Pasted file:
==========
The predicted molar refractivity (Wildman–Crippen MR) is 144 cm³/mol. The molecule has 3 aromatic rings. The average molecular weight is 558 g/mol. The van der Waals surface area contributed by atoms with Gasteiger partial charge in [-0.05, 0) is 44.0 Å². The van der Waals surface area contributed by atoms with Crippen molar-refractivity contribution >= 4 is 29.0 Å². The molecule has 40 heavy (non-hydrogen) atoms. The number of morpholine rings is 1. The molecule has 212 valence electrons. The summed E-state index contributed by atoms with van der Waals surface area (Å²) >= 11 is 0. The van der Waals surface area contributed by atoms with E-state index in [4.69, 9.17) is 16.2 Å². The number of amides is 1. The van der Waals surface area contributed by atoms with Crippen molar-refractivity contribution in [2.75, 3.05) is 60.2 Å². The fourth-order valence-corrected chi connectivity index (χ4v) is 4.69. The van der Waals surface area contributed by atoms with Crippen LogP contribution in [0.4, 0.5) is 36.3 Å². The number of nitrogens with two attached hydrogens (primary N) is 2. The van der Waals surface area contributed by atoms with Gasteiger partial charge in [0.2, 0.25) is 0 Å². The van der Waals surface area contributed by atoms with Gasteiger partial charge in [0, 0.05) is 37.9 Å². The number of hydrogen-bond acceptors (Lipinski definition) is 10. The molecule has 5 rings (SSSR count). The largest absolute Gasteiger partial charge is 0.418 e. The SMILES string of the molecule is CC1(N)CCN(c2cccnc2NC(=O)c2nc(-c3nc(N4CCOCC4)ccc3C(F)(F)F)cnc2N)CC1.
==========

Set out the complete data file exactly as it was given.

The predicted molar refractivity (Wildman–Crippen MR) is 144 cm³/mol. The molecule has 3 aromatic rings. The average molecular weight is 558 g/mol. The van der Waals surface area contributed by atoms with Gasteiger partial charge in [-0.05, 0) is 44.0 Å². The van der Waals surface area contributed by atoms with Crippen molar-refractivity contribution >= 4 is 29.0 Å². The molecule has 40 heavy (non-hydrogen) atoms. The number of morpholine rings is 1. The molecule has 212 valence electrons. The summed E-state index contributed by atoms with van der Waals surface area (Å²) >= 11 is 0. The van der Waals surface area contributed by atoms with E-state index in [4.69, 9.17) is 16.2 Å². The number of amides is 1. The van der Waals surface area contributed by atoms with Crippen molar-refractivity contribution in [2.75, 3.05) is 60.2 Å². The fourth-order valence-corrected chi connectivity index (χ4v) is 4.69. The van der Waals surface area contributed by atoms with Crippen LogP contribution in [0.4, 0.5) is 36.3 Å². The number of nitrogens with two attached hydrogens (primary N) is 2. The van der Waals surface area contributed by atoms with Gasteiger partial charge in [0.2, 0.25) is 0 Å². The van der Waals surface area contributed by atoms with Gasteiger partial charge in [0, 0.05) is 37.9 Å². The number of hydrogen-bond acceptors (Lipinski definition) is 10. The molecule has 5 rings (SSSR count). The largest absolute Gasteiger partial charge is 0.418 e. The SMILES string of the molecule is CC1(N)CCN(c2cccnc2NC(=O)c2nc(-c3nc(N4CCOCC4)ccc3C(F)(F)F)cnc2N)CC1.